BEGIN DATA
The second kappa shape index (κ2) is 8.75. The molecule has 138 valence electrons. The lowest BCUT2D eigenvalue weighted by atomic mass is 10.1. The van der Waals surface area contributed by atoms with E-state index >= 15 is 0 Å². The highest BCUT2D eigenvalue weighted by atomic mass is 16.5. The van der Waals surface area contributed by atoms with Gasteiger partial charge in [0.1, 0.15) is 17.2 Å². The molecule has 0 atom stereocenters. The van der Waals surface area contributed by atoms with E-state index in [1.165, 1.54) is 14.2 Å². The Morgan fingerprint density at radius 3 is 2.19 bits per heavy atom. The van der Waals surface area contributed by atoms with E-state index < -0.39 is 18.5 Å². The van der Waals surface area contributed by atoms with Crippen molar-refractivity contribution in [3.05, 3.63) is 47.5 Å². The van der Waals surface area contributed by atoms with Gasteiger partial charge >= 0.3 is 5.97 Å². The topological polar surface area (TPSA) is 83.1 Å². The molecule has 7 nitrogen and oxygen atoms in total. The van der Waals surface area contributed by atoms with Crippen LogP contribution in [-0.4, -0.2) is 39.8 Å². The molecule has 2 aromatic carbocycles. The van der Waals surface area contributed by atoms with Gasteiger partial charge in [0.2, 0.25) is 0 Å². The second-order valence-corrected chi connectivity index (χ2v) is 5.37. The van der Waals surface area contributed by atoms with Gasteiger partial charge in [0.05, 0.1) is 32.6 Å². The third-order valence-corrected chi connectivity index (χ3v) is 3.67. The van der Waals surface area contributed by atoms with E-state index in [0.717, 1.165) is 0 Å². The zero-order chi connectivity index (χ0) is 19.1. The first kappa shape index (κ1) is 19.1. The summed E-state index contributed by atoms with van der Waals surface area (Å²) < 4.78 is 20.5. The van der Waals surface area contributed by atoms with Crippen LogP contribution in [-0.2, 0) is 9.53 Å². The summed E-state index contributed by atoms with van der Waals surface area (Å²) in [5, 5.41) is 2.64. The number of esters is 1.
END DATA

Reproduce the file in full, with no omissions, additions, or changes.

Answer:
The second kappa shape index (κ2) is 8.75. The molecule has 138 valence electrons. The lowest BCUT2D eigenvalue weighted by atomic mass is 10.1. The van der Waals surface area contributed by atoms with E-state index >= 15 is 0 Å². The highest BCUT2D eigenvalue weighted by atomic mass is 16.5. The van der Waals surface area contributed by atoms with Gasteiger partial charge in [0.1, 0.15) is 17.2 Å². The molecule has 0 atom stereocenters. The van der Waals surface area contributed by atoms with E-state index in [1.165, 1.54) is 14.2 Å². The Morgan fingerprint density at radius 3 is 2.19 bits per heavy atom. The van der Waals surface area contributed by atoms with E-state index < -0.39 is 18.5 Å². The van der Waals surface area contributed by atoms with Crippen molar-refractivity contribution in [3.05, 3.63) is 47.5 Å². The van der Waals surface area contributed by atoms with Gasteiger partial charge >= 0.3 is 5.97 Å². The topological polar surface area (TPSA) is 83.1 Å². The molecule has 7 nitrogen and oxygen atoms in total. The van der Waals surface area contributed by atoms with Crippen LogP contribution in [-0.4, -0.2) is 39.8 Å². The molecule has 2 aromatic carbocycles. The van der Waals surface area contributed by atoms with Gasteiger partial charge in [0.2, 0.25) is 0 Å². The second-order valence-corrected chi connectivity index (χ2v) is 5.37. The van der Waals surface area contributed by atoms with Gasteiger partial charge in [0.05, 0.1) is 32.6 Å². The third-order valence-corrected chi connectivity index (χ3v) is 3.67. The van der Waals surface area contributed by atoms with E-state index in [0.717, 1.165) is 0 Å². The zero-order chi connectivity index (χ0) is 19.1. The first kappa shape index (κ1) is 19.1. The summed E-state index contributed by atoms with van der Waals surface area (Å²) < 4.78 is 20.5. The van der Waals surface area contributed by atoms with Crippen LogP contribution in [-0.2, 0) is 9.53 Å². The summed E-state index contributed by atoms with van der Waals surface area (Å²) in [5, 5.41) is 2.64. The number of esters is 1.